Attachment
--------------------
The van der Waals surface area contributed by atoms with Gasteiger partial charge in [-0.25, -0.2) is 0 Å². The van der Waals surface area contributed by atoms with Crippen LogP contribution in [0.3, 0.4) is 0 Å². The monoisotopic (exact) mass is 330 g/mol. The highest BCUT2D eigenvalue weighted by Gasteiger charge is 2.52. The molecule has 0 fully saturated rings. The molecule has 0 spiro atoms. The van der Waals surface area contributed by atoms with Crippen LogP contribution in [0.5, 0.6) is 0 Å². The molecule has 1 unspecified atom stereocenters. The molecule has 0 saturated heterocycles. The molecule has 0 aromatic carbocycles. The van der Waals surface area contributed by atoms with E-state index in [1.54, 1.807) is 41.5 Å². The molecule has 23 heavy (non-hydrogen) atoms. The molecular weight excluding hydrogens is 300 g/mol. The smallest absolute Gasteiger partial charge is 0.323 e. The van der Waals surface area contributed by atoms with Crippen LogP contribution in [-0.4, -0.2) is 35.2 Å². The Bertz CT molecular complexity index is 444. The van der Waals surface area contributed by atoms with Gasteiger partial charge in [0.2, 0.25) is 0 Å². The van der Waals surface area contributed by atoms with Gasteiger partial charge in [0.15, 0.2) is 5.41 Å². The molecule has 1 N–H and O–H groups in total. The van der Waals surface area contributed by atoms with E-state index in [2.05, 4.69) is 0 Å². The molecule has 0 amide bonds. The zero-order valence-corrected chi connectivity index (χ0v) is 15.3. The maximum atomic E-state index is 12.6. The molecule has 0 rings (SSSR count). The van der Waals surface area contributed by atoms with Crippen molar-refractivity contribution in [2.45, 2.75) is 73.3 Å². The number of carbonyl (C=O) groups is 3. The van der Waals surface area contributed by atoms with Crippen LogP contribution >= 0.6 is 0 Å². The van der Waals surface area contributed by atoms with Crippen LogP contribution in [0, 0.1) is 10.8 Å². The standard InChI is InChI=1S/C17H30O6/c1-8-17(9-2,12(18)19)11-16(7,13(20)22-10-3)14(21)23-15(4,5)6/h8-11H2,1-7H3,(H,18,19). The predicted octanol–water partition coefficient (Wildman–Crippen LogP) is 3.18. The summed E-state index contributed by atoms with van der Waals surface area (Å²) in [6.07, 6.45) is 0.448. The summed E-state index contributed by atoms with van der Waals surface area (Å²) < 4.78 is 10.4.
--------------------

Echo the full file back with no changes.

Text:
The van der Waals surface area contributed by atoms with Gasteiger partial charge in [-0.25, -0.2) is 0 Å². The van der Waals surface area contributed by atoms with Crippen LogP contribution in [0.3, 0.4) is 0 Å². The monoisotopic (exact) mass is 330 g/mol. The highest BCUT2D eigenvalue weighted by Gasteiger charge is 2.52. The molecule has 0 fully saturated rings. The molecule has 0 spiro atoms. The van der Waals surface area contributed by atoms with Crippen LogP contribution in [0.5, 0.6) is 0 Å². The molecule has 1 unspecified atom stereocenters. The molecule has 0 saturated heterocycles. The molecule has 0 aromatic carbocycles. The van der Waals surface area contributed by atoms with E-state index in [1.54, 1.807) is 41.5 Å². The molecule has 23 heavy (non-hydrogen) atoms. The molecular weight excluding hydrogens is 300 g/mol. The smallest absolute Gasteiger partial charge is 0.323 e. The van der Waals surface area contributed by atoms with Crippen LogP contribution in [-0.4, -0.2) is 35.2 Å². The Bertz CT molecular complexity index is 444. The van der Waals surface area contributed by atoms with Gasteiger partial charge in [0.2, 0.25) is 0 Å². The van der Waals surface area contributed by atoms with Gasteiger partial charge in [0.15, 0.2) is 5.41 Å². The molecule has 1 N–H and O–H groups in total. The van der Waals surface area contributed by atoms with E-state index in [2.05, 4.69) is 0 Å². The molecule has 0 amide bonds. The zero-order valence-corrected chi connectivity index (χ0v) is 15.3. The maximum atomic E-state index is 12.6. The molecule has 0 rings (SSSR count). The van der Waals surface area contributed by atoms with Crippen molar-refractivity contribution in [2.45, 2.75) is 73.3 Å². The number of carbonyl (C=O) groups is 3. The van der Waals surface area contributed by atoms with Crippen LogP contribution >= 0.6 is 0 Å². The van der Waals surface area contributed by atoms with Crippen LogP contribution in [0, 0.1) is 10.8 Å². The standard InChI is InChI=1S/C17H30O6/c1-8-17(9-2,12(18)19)11-16(7,13(20)22-10-3)14(21)23-15(4,5)6/h8-11H2,1-7H3,(H,18,19). The predicted octanol–water partition coefficient (Wildman–Crippen LogP) is 3.18. The summed E-state index contributed by atoms with van der Waals surface area (Å²) in [6.07, 6.45) is 0.448. The summed E-state index contributed by atoms with van der Waals surface area (Å²) < 4.78 is 10.4.